An invitation to Thrive

By Kathryn Reyes

“Don’t just live . . . thrive!”

That’s what Thrive Community Fitness has been encouraging everybody to do since they opened their doors this month in Oak Harbor.

The local branch, located at NE Seventh Avenue and Highway 20, is the growing company’s largest of five facilities with a floor area of 13,000 square feet.

Other Thrive fitness centers can be found in Duvall, Redmond, Monroe and Anacortes.

These branches are situated in smaller communities, a place where the company’s presence is aimed.

“Oak Harbor couldn’t have been a more perfect fit for us because the smaller area is just the kind of community we can be a part of,” marketing manager Debra Kwiat said. “You’ll never see us in downtown Seattle. You’ll never see us in big cities because we don’t want to just get lost. We want to be a part of the community.”

Regional manager Kristen List added, “We don’t want a huge, overwhelming community because we do not want to compromise our service. We want to remember every member’s name, we want to know who they are, who their kids are. We want to be aware of when they’re gone, of what they like to do. It’s all part of giving the best service.”

Kwiat said that excellent service is indeed one of the things that they take pride in providing their members. They promise a clean and friendly environment all the time. Proof of that is how they make available clean sweat towels and spray bottles within the gym premises at all times.

According to Kwiat, their typical member is a mother in her 30s. That’s why they want to provide a positive and wholesome environment.

“We want people to come in and say, ‘okay, this looks like a good place for me and my child to be’,” she said. With that, Thrive includes a very practical and important amenity at their fitness center — the kids’ room. It is actually a program that they call Thrive Kids, where the children can play, have fun and be taken care of while the members are working out.

“We know that there are a lot of military moms in Oak Harbor that need an outlet like this. We are hoping that with the help of Thrive Kids program, we will be able to provide that for them,” Kwiat said.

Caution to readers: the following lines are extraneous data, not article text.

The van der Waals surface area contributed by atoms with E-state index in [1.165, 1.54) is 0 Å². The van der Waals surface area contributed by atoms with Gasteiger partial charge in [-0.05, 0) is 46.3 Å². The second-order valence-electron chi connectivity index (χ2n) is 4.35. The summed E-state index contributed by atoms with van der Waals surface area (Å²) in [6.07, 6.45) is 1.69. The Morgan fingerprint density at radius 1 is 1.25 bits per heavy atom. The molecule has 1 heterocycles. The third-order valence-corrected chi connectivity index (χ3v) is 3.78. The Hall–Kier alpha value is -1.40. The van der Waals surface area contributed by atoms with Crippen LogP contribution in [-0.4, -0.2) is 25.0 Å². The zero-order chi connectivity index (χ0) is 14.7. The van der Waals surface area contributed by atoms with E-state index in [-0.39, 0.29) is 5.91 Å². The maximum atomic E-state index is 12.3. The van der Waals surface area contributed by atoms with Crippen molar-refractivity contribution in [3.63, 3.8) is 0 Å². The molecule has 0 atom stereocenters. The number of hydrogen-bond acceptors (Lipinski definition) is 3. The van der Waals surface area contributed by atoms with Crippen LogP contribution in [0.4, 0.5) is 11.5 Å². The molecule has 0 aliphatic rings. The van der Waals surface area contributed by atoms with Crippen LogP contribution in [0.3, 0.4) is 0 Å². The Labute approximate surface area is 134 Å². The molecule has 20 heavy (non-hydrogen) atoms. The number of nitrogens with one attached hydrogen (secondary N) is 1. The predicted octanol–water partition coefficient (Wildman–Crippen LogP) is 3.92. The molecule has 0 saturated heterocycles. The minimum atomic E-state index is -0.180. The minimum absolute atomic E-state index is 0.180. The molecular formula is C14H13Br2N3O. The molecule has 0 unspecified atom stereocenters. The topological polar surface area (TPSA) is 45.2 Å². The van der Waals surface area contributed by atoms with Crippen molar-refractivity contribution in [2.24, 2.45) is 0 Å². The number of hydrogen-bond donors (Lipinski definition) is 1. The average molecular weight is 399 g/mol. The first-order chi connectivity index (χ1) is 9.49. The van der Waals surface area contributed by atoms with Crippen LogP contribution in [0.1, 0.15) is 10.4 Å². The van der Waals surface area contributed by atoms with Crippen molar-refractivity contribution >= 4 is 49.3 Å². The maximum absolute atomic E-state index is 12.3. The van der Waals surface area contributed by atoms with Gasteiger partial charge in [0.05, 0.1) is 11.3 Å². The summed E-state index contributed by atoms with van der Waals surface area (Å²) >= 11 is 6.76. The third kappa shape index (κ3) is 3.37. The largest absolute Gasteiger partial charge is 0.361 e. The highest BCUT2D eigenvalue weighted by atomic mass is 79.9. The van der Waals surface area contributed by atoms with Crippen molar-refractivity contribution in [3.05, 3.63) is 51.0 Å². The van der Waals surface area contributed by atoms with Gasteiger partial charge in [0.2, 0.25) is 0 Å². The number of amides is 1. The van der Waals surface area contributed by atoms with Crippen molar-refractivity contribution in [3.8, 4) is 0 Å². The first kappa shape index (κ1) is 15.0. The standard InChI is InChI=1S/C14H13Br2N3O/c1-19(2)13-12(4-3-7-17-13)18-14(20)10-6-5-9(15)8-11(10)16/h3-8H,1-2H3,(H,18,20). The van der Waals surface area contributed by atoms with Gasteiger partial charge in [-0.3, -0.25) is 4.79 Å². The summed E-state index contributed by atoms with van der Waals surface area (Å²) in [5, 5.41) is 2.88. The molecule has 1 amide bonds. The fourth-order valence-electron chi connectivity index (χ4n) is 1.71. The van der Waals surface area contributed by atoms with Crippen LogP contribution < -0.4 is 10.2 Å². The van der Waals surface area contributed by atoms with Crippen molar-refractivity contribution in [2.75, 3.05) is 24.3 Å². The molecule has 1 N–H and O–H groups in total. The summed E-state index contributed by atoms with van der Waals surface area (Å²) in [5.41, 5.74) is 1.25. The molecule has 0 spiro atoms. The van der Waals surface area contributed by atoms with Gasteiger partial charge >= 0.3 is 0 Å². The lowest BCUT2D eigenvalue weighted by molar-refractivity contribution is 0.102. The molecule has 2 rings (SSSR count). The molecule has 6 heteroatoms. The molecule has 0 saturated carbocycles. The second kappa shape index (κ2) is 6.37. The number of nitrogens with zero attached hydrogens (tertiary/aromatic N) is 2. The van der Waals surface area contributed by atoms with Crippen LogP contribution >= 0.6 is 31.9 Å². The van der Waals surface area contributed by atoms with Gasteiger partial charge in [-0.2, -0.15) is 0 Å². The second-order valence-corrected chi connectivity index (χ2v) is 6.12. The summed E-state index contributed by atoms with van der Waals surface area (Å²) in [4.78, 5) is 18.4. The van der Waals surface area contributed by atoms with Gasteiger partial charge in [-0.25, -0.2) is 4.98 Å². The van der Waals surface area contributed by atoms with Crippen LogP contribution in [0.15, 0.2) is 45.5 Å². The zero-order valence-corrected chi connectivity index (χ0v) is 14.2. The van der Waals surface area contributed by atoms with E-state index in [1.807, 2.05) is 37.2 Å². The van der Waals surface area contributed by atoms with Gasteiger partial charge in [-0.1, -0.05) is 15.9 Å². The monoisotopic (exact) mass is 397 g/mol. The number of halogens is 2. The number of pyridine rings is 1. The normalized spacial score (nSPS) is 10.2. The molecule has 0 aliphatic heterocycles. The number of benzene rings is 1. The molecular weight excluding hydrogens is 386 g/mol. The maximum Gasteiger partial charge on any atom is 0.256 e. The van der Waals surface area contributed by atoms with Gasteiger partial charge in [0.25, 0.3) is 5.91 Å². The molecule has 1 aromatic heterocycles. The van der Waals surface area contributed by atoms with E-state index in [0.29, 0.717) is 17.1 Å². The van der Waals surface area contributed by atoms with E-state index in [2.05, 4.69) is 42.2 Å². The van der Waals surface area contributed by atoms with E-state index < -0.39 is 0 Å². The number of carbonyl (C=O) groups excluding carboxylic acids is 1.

Thrive is a family-owned business that was first formed in 2001. The company was started by four men, Joe Culver, Aaron Culver, John Flemming and Jeff Wolf, who wanted to create a positive environment where people can work out and begin to live healthier lifestyles. The company is rapidly expanding since its start six years ago and is now offering franchising opportunities for interested investors.

Thrive Community Fitness in Oak Harbor has over 100 pieces of equipment for its members to enjoy. The best thing about that, Kwiat said, is that people don’t have to wait in line just to get on a treadmill. “We have enough for everybody to have something to do all the time without any type of waiting.”

Members can opt to participate in various kinds of group fitness classes like yoga, pilates, cardio step, cardio kick, step and strength, and many more. For an extra fee each month, members are entitled to unlimited access to any of the classes being offered.

Seniors can also join Thrive through a program called Silver and Fit, wherein they will honor sign-ups through a senior citizen’s insurance.

Newcomers intimidated by the training equipment in the gym need not worry. As soon as one becomes a member, he or she is entitled to a free demonstration and evaluation with a personal trainer. The trainer will teach the member how to operate the machines. At the same time, List said the evaluation will also help the member know his or her current health status. The trainers are there to help the members meet what they want to achieve as well as find out what would be good for them.

“If a member comes in and says, ‘I want to lose 50 pounds by next month,’ then the trainer will talk to them and help them achieve those goals,” List said.

List, whose area includes Anacortes and Oak Harbor, said that they have gotten a very healthy response from the community since they opened three weeks ago.

“What I’ve seen in Oak Harbor is that they are creating a social environment when they work out. People know each other. It’s a chance to catch up with people and to get together with friends,” she said.

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